In 2018, the Philippine tax reform bill known as the Tax Reform for Acceleration and Inclusion or TRAIN law was implemented. One of the main beneficiaries of the law are workers who earn an annual income of P250,000. Under the law, they will be exempted from paying income tax.

Small businesses are also beneficiaries of the new law. Under the TRAIN law, the tax threshold for micro, small and medium enterprises (MSMEs) was raised from P1.5 million to P3 million. MSMEs with gross sales below the threshold can choose to pay a flat rate of just 8% instead of paying the regular income tax.

For example, a sari-sari store that makes P500,000 in gross sales a year would have to pay P52,500 in taxes under the old rules. With the new rules, the store’s tax bill will go down to P25,000 using the lower income tax or P20,000 using the flat tax.

The simplified tax procedures is expected to benefit MSMEs that do not have the time or money to hire accountants to go over their books. The TRAIN law cuts down the income tax returns from 12 pages to four. It also extended the deadline for taxpayers to pay the second installment of their tax liabilities from July 15 to October 15.

The other effects of the new TRAIN law are:

  • Hike in oil prices. While there will be an increase in the take home pay for monthly earners of P20,000, people will still experience additional spending. An increase in oil prices also means an increase transportation of goods throughout the country.


  • Increase in product prices. The Department of Trade and Industry assures that there will be minimal effect on prime commodities such as canned goods, rice, milk and bread. However, there will still be increases in the price of cars, sugar sweetened products like soft drinks and tobacco.


  • Decrease in certain product stocks. Buyers and small business owners who sell sugar-sweetened products like softdrinks and tobacco will think twice about buying such items on a regular basis because of the price increase.


Small business owners can also look for other ways to decrease the amount of taxes that they need to pay.

  • Hire independent contractors instead of hiring regular employees. Depending on your arrangement with the independent contractor, you may only have to withhold their taxes. You do not need to shell out any additional payment for their Social Security or Pag Ibig payments.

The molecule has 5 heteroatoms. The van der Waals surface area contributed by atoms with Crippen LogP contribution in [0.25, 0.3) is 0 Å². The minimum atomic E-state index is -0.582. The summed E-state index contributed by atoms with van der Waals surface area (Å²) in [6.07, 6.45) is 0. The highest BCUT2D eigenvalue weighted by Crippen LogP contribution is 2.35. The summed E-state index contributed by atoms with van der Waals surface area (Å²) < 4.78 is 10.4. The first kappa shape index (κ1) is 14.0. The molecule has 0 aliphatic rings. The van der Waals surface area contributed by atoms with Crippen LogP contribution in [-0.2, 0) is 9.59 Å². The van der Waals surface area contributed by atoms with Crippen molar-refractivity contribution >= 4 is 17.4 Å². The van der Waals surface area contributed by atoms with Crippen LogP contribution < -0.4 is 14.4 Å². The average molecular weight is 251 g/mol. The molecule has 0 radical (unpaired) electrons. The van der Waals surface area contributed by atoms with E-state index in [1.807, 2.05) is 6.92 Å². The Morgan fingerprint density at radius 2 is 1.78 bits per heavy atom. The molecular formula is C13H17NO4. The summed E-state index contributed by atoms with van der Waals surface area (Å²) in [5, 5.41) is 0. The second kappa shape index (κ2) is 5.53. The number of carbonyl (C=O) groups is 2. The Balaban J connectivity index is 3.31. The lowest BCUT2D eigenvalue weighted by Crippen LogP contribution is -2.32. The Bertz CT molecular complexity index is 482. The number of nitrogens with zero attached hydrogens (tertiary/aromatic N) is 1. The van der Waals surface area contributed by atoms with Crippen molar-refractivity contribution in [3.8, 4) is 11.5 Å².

• Maximize deductions. There are two ways of maximizing. One is by keeping excellent records and receipts and second is to rely on a tax professional for guidance. Some key categories to consider for tax write offs are start-up costs, office expenses, furniture, education, travel, insurance, memberships and conferences.


  • Pay your bills by year’s end. If you business related bills (rent, phone, electricity, etc.) are due in early January but cover expenses incurred in the previous year, pull out the checkbook before the start of the new year. All these expenses can help reduce your tax burden in April.


  • Purchase what you need now. Taxwise, it is smarter to invest in your business now rather than wait for the New Year. Poor equipment in particular can cause headaches for small businesses. Help yourself by fixing or replacing worn out products next week and get some of that investment in deductions that could return your money next year.


  • Give to charity. Before making a donation, check to ensure that the charity is qualified and that donations are tax-deductible.


The new TRAIN law has both negative and positive effects that will affect consumers and small business owners. The ultimate objective in simplifying the rules is to encourage compliance for small businesses and to challenge them to upgrade their services and offers.


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About the Author:

Anne Ruth Dela Cruz is a seasoned writer who has interests in health, wellness and business start ups. She has also dabbled in corporate communications and public relations. A mother of four, Anne also loves videoke sessions and reading a good book. My posts appear on: NegosentroWorld Executives DigestExecutive ChroniclesGet Health Access, and Trade & Travel Journal.